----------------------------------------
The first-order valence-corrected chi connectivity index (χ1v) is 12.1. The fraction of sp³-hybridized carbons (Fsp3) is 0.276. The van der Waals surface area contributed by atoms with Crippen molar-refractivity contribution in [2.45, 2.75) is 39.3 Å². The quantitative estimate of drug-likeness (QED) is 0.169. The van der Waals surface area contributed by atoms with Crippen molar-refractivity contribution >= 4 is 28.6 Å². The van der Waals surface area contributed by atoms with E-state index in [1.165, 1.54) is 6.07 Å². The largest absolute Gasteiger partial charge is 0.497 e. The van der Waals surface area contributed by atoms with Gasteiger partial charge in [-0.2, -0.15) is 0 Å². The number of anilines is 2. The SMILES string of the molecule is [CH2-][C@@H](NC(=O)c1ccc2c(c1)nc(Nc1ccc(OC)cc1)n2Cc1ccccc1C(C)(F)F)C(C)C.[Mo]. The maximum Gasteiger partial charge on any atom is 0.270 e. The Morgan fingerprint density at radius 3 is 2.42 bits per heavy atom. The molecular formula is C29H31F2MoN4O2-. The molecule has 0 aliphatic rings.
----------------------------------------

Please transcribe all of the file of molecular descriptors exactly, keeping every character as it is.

The first-order valence-corrected chi connectivity index (χ1v) is 12.1. The fraction of sp³-hybridized carbons (Fsp3) is 0.276. The van der Waals surface area contributed by atoms with Crippen molar-refractivity contribution in [2.45, 2.75) is 39.3 Å². The quantitative estimate of drug-likeness (QED) is 0.169. The van der Waals surface area contributed by atoms with Crippen molar-refractivity contribution >= 4 is 28.6 Å². The van der Waals surface area contributed by atoms with E-state index in [1.165, 1.54) is 6.07 Å². The largest absolute Gasteiger partial charge is 0.497 e. The van der Waals surface area contributed by atoms with Gasteiger partial charge in [-0.2, -0.15) is 0 Å². The number of anilines is 2. The SMILES string of the molecule is [CH2-][C@@H](NC(=O)c1ccc2c(c1)nc(Nc1ccc(OC)cc1)n2Cc1ccccc1C(C)(F)F)C(C)C.[Mo]. The maximum Gasteiger partial charge on any atom is 0.270 e. The Morgan fingerprint density at radius 3 is 2.42 bits per heavy atom. The molecular formula is C29H31F2MoN4O2-. The molecule has 0 aliphatic rings.